North Africa, Northern Africa is the northernmost region of the African continent, linked by the Sahara to Sub-Saharan Africa. Geopolitically, the United Nations definition of Northern Africa includes seven countries or territories; Algeria, Egypt, Libya, Morocco, Sudan, Tunisia, and Western Sahara. Algeria, Morocco, Tunisia, Libya and often Mauritania are the Maghreb or Maghrib, while Egypt and Sudan are referred to as Nile Valley. Egypt is a transcontinental country by virtue of the Sinai Peninsula, which is in Asia. North Africa also includes a number of Spanish possessions, Ceuta and Melilla (tiny Spanish exclaves or islets off the coast of Morocco). The Canary Islands and the Portuguese Madeira Islands, in the North Atlantic Ocean northwest of the African mainland, are sometimes included in considerations of the region.
The distinction between North Africa and much of Sub-Saharan Africa is historically and ecologically significant because of the effective barrier created by the Sahara. Throughout history this barrier has culturally separated the North from large parts of the rest of the continent. As the seafaring civilizations of the Phoenicians, Greeks, Romans and others facilitated communication and migration across the Mediterranean, the cultures of North Africa became much more closely tied to Southwestern Asia and Europe than Sub-Saharan Africa. The Islamic influence in the area is significant, and North Africa, along with Somalia, Djibouti and the Middle East, is also a part of the Arab World.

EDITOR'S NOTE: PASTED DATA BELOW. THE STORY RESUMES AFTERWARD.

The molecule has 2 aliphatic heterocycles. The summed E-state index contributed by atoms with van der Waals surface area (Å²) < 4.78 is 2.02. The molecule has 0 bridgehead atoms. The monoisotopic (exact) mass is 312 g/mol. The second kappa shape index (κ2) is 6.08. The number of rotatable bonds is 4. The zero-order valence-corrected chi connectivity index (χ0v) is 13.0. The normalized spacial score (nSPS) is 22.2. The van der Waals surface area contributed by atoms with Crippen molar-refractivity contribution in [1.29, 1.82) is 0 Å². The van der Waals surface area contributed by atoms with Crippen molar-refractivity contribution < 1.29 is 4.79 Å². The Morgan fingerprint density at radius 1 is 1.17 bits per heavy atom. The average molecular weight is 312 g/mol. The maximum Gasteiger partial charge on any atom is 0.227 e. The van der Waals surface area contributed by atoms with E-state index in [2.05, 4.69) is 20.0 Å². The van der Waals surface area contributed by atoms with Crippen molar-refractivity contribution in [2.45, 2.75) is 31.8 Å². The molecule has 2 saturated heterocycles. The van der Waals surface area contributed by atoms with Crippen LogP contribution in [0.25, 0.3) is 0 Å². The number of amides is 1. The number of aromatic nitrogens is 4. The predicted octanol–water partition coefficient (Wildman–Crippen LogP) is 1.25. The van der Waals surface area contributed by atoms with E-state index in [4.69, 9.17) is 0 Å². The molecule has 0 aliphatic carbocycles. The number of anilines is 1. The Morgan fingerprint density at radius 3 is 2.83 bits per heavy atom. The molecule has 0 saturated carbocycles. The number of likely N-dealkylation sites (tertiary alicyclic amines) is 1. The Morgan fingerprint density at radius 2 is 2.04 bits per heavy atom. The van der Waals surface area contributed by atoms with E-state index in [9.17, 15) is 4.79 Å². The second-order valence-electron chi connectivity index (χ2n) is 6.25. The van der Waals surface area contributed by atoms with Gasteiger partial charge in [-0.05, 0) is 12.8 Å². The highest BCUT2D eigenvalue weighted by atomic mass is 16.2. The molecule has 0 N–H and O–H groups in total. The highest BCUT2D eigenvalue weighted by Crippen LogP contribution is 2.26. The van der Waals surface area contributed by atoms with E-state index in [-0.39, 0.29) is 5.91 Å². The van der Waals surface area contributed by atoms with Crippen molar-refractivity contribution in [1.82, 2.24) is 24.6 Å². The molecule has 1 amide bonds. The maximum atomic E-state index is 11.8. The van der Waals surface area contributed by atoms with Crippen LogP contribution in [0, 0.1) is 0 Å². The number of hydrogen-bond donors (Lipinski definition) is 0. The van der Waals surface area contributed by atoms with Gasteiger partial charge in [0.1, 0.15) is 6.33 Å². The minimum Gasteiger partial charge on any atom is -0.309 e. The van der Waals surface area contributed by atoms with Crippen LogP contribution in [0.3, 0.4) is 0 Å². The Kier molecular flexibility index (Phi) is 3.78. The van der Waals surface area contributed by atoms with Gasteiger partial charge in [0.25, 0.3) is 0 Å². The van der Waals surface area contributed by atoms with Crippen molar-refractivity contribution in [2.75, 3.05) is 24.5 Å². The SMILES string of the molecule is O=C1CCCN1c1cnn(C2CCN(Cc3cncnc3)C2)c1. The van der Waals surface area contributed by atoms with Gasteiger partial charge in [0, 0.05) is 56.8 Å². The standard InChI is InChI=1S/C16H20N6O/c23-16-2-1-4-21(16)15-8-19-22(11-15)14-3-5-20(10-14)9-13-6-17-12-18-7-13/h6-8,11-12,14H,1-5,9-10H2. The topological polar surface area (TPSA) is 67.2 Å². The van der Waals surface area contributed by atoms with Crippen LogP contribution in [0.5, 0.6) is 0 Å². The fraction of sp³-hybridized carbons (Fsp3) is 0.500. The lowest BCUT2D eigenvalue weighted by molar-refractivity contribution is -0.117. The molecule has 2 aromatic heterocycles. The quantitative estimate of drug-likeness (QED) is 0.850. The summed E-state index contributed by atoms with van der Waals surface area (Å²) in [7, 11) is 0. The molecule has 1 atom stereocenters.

Some researchers have postulated that North Africa, and not East or Southern Africa, was the original home of the modern humans who first trekked out of the continent.